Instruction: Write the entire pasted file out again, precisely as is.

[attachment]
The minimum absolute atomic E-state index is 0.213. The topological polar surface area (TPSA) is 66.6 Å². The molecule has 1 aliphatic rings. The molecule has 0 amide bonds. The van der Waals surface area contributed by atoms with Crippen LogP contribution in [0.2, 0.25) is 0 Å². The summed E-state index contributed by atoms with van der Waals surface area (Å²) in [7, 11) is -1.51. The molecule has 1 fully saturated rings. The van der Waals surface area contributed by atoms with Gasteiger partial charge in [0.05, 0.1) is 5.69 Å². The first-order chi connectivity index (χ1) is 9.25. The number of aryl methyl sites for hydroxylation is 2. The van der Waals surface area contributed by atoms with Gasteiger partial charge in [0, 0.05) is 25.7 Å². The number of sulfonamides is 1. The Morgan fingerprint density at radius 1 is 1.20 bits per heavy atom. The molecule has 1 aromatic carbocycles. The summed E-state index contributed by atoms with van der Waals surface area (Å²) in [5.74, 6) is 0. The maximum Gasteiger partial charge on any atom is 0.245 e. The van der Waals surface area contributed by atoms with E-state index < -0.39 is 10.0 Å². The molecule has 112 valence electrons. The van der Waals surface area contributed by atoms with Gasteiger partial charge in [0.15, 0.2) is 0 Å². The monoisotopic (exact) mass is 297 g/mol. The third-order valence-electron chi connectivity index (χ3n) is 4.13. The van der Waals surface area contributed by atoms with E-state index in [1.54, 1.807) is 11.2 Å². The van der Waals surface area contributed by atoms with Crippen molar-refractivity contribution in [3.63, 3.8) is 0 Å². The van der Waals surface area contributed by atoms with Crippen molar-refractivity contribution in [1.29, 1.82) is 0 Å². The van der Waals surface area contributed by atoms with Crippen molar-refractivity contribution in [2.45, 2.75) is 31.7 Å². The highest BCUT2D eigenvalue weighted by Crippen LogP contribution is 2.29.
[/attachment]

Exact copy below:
The minimum absolute atomic E-state index is 0.213. The topological polar surface area (TPSA) is 66.6 Å². The molecule has 1 aliphatic rings. The molecule has 0 amide bonds. The van der Waals surface area contributed by atoms with Crippen LogP contribution in [0.2, 0.25) is 0 Å². The summed E-state index contributed by atoms with van der Waals surface area (Å²) in [7, 11) is -1.51. The molecule has 1 fully saturated rings. The van der Waals surface area contributed by atoms with Gasteiger partial charge in [0.05, 0.1) is 5.69 Å². The first-order chi connectivity index (χ1) is 9.25. The number of aryl methyl sites for hydroxylation is 2. The van der Waals surface area contributed by atoms with Gasteiger partial charge in [0, 0.05) is 25.7 Å². The number of sulfonamides is 1. The Morgan fingerprint density at radius 1 is 1.20 bits per heavy atom. The molecule has 1 aromatic carbocycles. The summed E-state index contributed by atoms with van der Waals surface area (Å²) in [5.74, 6) is 0. The maximum Gasteiger partial charge on any atom is 0.245 e. The van der Waals surface area contributed by atoms with E-state index < -0.39 is 10.0 Å². The molecule has 112 valence electrons. The van der Waals surface area contributed by atoms with Gasteiger partial charge in [0.15, 0.2) is 0 Å². The monoisotopic (exact) mass is 297 g/mol. The third-order valence-electron chi connectivity index (χ3n) is 4.13. The van der Waals surface area contributed by atoms with E-state index in [1.54, 1.807) is 11.2 Å². The van der Waals surface area contributed by atoms with Crippen molar-refractivity contribution in [3.63, 3.8) is 0 Å². The van der Waals surface area contributed by atoms with Crippen molar-refractivity contribution in [1.29, 1.82) is 0 Å². The van der Waals surface area contributed by atoms with Crippen molar-refractivity contribution in [2.45, 2.75) is 31.7 Å². The highest BCUT2D eigenvalue weighted by Crippen LogP contribution is 2.29.